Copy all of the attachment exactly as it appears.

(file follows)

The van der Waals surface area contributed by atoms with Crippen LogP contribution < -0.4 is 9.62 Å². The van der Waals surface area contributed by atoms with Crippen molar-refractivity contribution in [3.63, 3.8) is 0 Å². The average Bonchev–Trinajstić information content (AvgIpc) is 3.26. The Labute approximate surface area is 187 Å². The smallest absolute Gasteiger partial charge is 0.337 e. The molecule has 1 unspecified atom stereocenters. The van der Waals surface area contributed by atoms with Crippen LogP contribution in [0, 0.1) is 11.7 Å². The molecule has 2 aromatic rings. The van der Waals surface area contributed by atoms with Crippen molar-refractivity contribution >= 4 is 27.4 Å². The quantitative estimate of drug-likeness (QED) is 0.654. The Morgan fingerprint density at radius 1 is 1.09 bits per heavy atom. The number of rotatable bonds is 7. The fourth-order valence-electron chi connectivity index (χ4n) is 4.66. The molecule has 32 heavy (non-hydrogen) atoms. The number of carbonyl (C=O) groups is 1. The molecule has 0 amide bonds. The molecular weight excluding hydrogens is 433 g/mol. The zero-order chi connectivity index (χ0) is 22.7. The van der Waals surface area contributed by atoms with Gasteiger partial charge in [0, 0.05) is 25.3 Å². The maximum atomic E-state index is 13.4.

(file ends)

The van der Waals surface area contributed by atoms with Crippen LogP contribution < -0.4 is 9.62 Å². The van der Waals surface area contributed by atoms with Crippen molar-refractivity contribution in [3.63, 3.8) is 0 Å². The average Bonchev–Trinajstić information content (AvgIpc) is 3.26. The Labute approximate surface area is 187 Å². The smallest absolute Gasteiger partial charge is 0.337 e. The molecule has 1 unspecified atom stereocenters. The van der Waals surface area contributed by atoms with Crippen LogP contribution in [0, 0.1) is 11.7 Å². The molecule has 2 aromatic rings. The van der Waals surface area contributed by atoms with Crippen molar-refractivity contribution >= 4 is 27.4 Å². The quantitative estimate of drug-likeness (QED) is 0.654. The Morgan fingerprint density at radius 1 is 1.09 bits per heavy atom. The number of rotatable bonds is 7. The fourth-order valence-electron chi connectivity index (χ4n) is 4.66. The molecule has 32 heavy (non-hydrogen) atoms. The number of carbonyl (C=O) groups is 1. The molecule has 0 amide bonds. The molecular weight excluding hydrogens is 433 g/mol. The zero-order chi connectivity index (χ0) is 22.7. The van der Waals surface area contributed by atoms with Gasteiger partial charge in [0, 0.05) is 25.3 Å². The maximum atomic E-state index is 13.4.